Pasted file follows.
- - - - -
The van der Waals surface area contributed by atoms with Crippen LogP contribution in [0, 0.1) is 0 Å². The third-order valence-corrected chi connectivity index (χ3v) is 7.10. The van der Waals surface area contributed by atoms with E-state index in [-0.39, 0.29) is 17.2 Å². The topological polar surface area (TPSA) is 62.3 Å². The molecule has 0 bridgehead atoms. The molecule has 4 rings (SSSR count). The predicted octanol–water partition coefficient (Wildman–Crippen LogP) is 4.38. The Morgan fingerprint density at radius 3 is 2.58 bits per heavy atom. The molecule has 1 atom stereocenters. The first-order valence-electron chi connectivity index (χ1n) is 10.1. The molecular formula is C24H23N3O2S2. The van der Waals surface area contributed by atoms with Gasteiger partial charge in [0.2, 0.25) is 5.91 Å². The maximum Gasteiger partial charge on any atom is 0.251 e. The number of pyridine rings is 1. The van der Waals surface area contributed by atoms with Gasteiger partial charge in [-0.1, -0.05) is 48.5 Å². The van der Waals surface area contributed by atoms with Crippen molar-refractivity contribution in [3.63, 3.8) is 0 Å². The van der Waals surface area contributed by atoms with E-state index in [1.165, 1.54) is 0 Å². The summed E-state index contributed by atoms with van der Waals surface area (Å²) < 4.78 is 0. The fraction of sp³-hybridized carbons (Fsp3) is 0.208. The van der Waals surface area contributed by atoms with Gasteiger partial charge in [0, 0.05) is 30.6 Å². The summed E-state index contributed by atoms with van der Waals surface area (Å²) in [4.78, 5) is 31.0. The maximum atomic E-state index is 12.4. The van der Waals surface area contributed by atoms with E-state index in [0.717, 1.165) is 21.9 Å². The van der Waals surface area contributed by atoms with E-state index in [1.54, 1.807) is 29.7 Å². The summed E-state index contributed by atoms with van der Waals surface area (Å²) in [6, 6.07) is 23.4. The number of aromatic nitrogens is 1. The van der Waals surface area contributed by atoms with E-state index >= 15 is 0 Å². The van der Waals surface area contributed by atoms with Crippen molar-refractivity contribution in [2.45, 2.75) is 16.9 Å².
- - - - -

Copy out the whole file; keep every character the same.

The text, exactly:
The van der Waals surface area contributed by atoms with Crippen LogP contribution in [0, 0.1) is 0 Å². The third-order valence-corrected chi connectivity index (χ3v) is 7.10. The van der Waals surface area contributed by atoms with E-state index in [-0.39, 0.29) is 17.2 Å². The topological polar surface area (TPSA) is 62.3 Å². The molecule has 0 bridgehead atoms. The molecule has 4 rings (SSSR count). The predicted octanol–water partition coefficient (Wildman–Crippen LogP) is 4.38. The Morgan fingerprint density at radius 3 is 2.58 bits per heavy atom. The molecule has 1 atom stereocenters. The first-order valence-electron chi connectivity index (χ1n) is 10.1. The molecular formula is C24H23N3O2S2. The van der Waals surface area contributed by atoms with Gasteiger partial charge in [0.2, 0.25) is 5.91 Å². The maximum Gasteiger partial charge on any atom is 0.251 e. The number of pyridine rings is 1. The van der Waals surface area contributed by atoms with Gasteiger partial charge in [-0.1, -0.05) is 48.5 Å². The van der Waals surface area contributed by atoms with Crippen molar-refractivity contribution in [3.63, 3.8) is 0 Å². The van der Waals surface area contributed by atoms with E-state index in [1.165, 1.54) is 0 Å². The summed E-state index contributed by atoms with van der Waals surface area (Å²) < 4.78 is 0. The fraction of sp³-hybridized carbons (Fsp3) is 0.208. The van der Waals surface area contributed by atoms with Gasteiger partial charge in [0, 0.05) is 30.6 Å². The summed E-state index contributed by atoms with van der Waals surface area (Å²) in [4.78, 5) is 31.0. The maximum atomic E-state index is 12.4. The van der Waals surface area contributed by atoms with E-state index in [0.717, 1.165) is 21.9 Å². The van der Waals surface area contributed by atoms with E-state index in [1.54, 1.807) is 29.7 Å². The summed E-state index contributed by atoms with van der Waals surface area (Å²) in [6, 6.07) is 23.4. The number of aromatic nitrogens is 1. The van der Waals surface area contributed by atoms with E-state index >= 15 is 0 Å². The van der Waals surface area contributed by atoms with Crippen molar-refractivity contribution in [2.45, 2.75) is 16.9 Å².